Count My Vote should drop the initiative and focus on precinct caucuses next March to ensure reasonable candidates and greater potential for change in 2015 organizing conventions.
Webb: The My Vote Counts diversionary tactic is dumb politics. It's going to cause great divisions within the Republican Party. It pits arch-conservative party insiders, who want to control the process and keep everyone else out, against mainstream Republican business and community leaders who want to open the process and encourage more participation.
Party insiders like to call me an elitist. But here's who's on my side: 70 percent of registered voters who want to dump the caucus/convention system; business leaders across the board, including chambers of commerce and most other business associations; higher education leaders and college boards of trustees; public education leaders, PTA, school boards, school principals; virtually all of the state's news media; all of the state's former living governors, most former state GOP chairs, most former members of Congress; most of Utah's non-profit organizations. Plus plenty of hints from leaders in the faith community that they want change. If we don't fix this thing, shame on us.
So are all these people elitists? Who's out-of-touch with mainstream Utah? Why should Utah business leaders contribute to the Republican Party when it is working against their interests? GOP Chairman James Evans, you have a problem.
Utah's new federal courthouse will be completed next spring. But a fight over the name of the structure is already underway between supporters of past U.S. Supreme Court Justice George Sutherland and U.S. Sen. Orrin Hatch, R-Utah. Who should win?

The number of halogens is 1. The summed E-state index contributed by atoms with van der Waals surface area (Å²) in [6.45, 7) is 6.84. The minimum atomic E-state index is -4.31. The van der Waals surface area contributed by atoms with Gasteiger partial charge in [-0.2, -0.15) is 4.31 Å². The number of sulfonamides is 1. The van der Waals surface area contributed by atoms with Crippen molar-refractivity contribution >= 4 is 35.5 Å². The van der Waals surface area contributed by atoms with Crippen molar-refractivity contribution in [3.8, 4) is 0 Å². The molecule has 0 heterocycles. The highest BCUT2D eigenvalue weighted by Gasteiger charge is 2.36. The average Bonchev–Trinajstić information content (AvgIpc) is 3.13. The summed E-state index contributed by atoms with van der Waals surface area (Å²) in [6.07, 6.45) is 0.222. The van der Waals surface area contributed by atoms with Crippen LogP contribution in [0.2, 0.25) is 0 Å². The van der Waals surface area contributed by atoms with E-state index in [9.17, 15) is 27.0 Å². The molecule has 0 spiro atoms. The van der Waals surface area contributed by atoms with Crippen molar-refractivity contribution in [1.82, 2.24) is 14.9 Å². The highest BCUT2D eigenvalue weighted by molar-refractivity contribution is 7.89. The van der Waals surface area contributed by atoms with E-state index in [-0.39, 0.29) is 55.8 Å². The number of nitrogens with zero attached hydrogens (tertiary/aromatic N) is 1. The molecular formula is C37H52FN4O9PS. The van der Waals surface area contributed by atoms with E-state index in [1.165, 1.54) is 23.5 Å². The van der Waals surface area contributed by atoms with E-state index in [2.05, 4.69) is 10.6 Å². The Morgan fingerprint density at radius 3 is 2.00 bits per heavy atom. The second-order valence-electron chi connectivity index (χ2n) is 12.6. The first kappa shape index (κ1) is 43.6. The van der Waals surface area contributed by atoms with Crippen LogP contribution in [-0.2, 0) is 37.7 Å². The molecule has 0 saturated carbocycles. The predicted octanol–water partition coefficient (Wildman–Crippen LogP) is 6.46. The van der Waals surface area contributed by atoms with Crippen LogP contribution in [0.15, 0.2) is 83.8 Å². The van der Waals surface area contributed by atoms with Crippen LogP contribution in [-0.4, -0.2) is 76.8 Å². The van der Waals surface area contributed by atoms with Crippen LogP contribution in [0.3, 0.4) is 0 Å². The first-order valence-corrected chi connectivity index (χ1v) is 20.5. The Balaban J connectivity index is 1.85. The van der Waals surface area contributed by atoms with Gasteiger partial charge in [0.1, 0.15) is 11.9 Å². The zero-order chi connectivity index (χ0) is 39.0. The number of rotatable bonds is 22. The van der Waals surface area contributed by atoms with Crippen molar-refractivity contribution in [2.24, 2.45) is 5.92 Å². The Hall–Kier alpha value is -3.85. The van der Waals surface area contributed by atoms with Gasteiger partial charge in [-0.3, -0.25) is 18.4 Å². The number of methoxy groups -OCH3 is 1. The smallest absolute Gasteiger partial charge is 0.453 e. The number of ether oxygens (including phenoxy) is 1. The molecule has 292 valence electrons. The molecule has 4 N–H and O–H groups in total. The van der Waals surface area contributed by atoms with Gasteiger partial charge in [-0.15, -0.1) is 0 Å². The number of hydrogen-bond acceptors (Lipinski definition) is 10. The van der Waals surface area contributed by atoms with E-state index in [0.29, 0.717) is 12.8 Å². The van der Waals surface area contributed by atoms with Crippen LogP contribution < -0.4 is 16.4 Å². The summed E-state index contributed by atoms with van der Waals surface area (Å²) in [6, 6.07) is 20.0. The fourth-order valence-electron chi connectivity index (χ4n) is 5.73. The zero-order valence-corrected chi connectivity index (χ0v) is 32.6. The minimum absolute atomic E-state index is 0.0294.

Pignanelli: This is a no-brainer. Some downtown lawyers are attempting a revisionist makeover of crusty conservative Sutherland. An English immigrant, he enjoyed a successful political career in Utah. But his reputation as a jurist is a mixed bag. Sutherland authored many opinions — later reversed — striking down child labor laws and New Deal programs. Conversely, Sen. Orrin Hatch is a sunny conservative with an established reputation of working with Democrats to implement important legislation (i.e. children's health insurance, immigration reform, etc.). Millions of Americans are benefiting from Hatch's ecumenical approach and his legacy is a credit to the state and should be honored.7 comments on this story
Webb: Name it after Hatch in honor of 42 years of service. He's shown a lot of courage and leadership on immigration reform. Side benefit: If he gets his name on a building he'll be a lot less likely to want to go for 48.
Republican LaVarr Webb is a political consultant and lobbyist. Previously he was policy deputy to Gov. Mike Leavitt and Deseret News managing editor. Email: email@example.com. Democrat Frank Pignanelli is a Salt Lake attorney, lobbyist and political adviser. Pignanelli served 10 years in the Utah House of Representatives, six years as minority leader. His spouse, D'Arcy Dixon Pignanelli, is a state tax commissioner. Email: firstname.lastname@example.org.